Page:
Conclusion: emerging themes for practice and policy development

Paul Bywaters, Eileen McLeod and Lindsey Napier

in Social work and global health inequalities

Published by Policy Press

Published in print September 2009 | ISBN: 9781847421951
Published online March 2012 | e-ISBN: 9781447303541 | DOI:
Conclusion: emerging themes for practice and policy development

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This book has detailed the contribution that social work can make to understanding and tackling global health inequalities. It has also located that practice and its policy implications in a global context, including the processes of globalisation. In doing so, the book has begun to map out how socially constructed global health inequalities are a central issue for social work; the key features of social work's contribution to tackling global health inequalities; implications for the further development of social work's role in tackling global health inequalities. In conclusion, this chapter distils the main lessons concerning these issues. It also identifies five themes that provide compelling evidence of the centrality of socially constructed health inequalities as a global social-work issue. These themes are related to specific populations facing adverse global social conditions; diversity, identity, and inequality; multiple dimensions of cumulative disadvantage; interconnection between physical and mental-health inequalities; and barriers to accessing resources and services. The chapter also discusses key features of social-work interventions, such as equal rights, social justice, and mutuality.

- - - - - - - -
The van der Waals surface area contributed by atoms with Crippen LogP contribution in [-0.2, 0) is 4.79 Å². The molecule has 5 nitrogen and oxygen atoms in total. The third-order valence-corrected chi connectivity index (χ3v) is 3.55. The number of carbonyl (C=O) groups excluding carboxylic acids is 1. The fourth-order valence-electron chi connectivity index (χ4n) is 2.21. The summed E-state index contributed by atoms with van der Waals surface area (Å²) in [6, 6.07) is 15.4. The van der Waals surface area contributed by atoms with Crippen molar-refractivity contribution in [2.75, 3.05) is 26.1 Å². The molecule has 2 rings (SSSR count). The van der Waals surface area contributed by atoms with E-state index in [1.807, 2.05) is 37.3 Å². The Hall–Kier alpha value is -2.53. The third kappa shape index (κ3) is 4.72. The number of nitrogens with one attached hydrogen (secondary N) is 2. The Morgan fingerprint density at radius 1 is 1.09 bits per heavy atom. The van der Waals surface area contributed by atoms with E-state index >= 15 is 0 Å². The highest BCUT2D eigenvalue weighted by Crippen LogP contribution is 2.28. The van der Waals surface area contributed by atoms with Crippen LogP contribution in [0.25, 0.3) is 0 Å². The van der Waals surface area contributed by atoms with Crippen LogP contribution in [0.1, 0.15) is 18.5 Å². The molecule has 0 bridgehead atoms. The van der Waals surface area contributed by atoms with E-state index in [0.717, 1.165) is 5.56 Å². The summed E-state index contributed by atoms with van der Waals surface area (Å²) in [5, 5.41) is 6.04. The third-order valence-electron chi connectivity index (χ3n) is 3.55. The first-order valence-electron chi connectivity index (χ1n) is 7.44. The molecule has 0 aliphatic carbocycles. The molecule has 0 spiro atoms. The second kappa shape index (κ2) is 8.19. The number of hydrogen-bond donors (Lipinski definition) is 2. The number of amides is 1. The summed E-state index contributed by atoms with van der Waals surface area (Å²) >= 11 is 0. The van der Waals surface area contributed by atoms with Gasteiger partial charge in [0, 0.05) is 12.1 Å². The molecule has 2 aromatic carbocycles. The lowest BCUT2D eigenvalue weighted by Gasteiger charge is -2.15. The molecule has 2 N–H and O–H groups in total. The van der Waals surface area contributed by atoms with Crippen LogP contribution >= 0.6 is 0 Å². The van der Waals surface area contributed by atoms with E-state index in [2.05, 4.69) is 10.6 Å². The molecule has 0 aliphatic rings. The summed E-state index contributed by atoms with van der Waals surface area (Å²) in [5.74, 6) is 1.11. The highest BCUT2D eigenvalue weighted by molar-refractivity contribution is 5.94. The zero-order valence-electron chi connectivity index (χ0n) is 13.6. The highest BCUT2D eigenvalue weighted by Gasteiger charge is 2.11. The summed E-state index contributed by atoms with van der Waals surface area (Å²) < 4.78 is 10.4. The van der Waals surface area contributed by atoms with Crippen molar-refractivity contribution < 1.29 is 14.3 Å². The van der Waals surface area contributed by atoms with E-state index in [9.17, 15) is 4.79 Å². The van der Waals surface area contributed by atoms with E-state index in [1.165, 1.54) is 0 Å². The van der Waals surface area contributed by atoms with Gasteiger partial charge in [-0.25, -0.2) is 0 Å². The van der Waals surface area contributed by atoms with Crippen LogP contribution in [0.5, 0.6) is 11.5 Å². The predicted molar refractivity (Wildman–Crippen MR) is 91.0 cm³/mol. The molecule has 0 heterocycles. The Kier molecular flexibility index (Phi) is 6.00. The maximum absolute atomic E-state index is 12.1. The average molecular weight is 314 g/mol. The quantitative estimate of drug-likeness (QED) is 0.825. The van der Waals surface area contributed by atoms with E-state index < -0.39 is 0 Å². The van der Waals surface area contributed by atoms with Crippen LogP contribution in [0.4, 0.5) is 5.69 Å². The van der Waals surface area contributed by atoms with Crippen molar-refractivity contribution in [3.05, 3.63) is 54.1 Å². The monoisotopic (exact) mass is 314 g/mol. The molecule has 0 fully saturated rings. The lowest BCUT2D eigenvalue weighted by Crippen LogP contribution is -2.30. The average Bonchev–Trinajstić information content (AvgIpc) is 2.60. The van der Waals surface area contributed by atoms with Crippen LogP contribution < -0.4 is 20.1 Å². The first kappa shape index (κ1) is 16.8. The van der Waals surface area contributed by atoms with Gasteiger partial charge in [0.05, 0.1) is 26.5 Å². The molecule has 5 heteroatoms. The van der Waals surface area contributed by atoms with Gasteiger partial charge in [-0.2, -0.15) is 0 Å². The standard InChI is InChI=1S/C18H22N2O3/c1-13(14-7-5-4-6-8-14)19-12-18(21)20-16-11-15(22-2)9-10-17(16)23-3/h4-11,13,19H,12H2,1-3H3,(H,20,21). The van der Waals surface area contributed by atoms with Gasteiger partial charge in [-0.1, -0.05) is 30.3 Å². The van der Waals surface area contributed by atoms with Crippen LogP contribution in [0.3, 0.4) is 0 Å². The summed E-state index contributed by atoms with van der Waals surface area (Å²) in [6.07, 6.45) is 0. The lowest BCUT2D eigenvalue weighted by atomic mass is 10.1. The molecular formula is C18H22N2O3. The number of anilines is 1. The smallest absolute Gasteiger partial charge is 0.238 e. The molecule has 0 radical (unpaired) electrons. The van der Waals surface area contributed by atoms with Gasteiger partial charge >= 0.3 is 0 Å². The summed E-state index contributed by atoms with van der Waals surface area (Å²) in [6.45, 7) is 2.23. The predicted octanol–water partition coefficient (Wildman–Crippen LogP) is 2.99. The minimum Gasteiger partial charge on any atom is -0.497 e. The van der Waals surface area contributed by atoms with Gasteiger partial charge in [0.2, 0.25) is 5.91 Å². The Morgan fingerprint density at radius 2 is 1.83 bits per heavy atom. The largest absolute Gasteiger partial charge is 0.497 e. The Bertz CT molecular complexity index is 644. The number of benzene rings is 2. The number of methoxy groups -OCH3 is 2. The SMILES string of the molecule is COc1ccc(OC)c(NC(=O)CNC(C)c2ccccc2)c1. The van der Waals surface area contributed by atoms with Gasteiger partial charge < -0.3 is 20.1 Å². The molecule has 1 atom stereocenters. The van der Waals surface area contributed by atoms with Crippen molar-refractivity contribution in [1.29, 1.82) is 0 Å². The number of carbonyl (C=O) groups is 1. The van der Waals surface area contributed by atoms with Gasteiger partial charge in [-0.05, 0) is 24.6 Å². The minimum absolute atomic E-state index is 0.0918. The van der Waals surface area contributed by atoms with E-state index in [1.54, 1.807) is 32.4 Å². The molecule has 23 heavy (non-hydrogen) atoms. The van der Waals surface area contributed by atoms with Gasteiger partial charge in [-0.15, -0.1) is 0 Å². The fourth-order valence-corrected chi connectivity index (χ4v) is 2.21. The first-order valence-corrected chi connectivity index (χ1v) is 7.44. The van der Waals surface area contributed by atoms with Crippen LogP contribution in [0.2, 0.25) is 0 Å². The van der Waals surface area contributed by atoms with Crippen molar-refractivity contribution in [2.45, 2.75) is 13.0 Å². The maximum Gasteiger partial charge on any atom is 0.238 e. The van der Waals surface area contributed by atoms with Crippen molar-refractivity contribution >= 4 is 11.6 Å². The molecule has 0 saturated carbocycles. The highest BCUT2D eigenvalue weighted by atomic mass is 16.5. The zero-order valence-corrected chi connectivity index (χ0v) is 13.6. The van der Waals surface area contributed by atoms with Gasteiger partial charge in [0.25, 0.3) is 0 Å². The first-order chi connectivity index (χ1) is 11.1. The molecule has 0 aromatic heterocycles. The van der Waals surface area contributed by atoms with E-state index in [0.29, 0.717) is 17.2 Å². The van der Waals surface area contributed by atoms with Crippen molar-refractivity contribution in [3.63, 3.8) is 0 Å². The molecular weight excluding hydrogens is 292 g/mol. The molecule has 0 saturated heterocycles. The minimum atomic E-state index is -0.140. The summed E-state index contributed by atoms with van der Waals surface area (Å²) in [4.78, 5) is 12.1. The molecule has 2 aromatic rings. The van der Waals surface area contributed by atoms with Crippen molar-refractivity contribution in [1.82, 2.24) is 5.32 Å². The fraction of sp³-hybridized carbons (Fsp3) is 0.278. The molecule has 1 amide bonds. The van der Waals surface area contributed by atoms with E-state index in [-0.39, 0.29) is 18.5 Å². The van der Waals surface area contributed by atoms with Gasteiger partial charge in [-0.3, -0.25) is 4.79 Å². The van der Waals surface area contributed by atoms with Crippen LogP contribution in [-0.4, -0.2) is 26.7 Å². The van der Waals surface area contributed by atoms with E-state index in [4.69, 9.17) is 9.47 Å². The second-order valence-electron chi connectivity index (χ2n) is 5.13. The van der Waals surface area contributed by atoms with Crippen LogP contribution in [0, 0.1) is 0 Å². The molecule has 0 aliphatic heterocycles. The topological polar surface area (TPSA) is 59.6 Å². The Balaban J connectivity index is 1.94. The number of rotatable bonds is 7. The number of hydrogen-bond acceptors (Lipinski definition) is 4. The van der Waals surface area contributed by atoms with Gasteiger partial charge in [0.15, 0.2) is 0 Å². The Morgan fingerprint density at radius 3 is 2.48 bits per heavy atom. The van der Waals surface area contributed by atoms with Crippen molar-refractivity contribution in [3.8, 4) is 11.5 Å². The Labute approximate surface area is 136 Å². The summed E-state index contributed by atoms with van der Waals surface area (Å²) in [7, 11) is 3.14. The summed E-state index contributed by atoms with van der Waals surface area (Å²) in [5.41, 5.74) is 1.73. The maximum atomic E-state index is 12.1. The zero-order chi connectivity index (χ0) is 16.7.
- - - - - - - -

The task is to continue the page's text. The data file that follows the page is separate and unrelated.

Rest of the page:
Keywords: social work; equal rights; social justice; mutuality; health inequalities; globalisation; social conditions; cumulative disadvantage; mental health; diversity

Chapter.  3537 words. 

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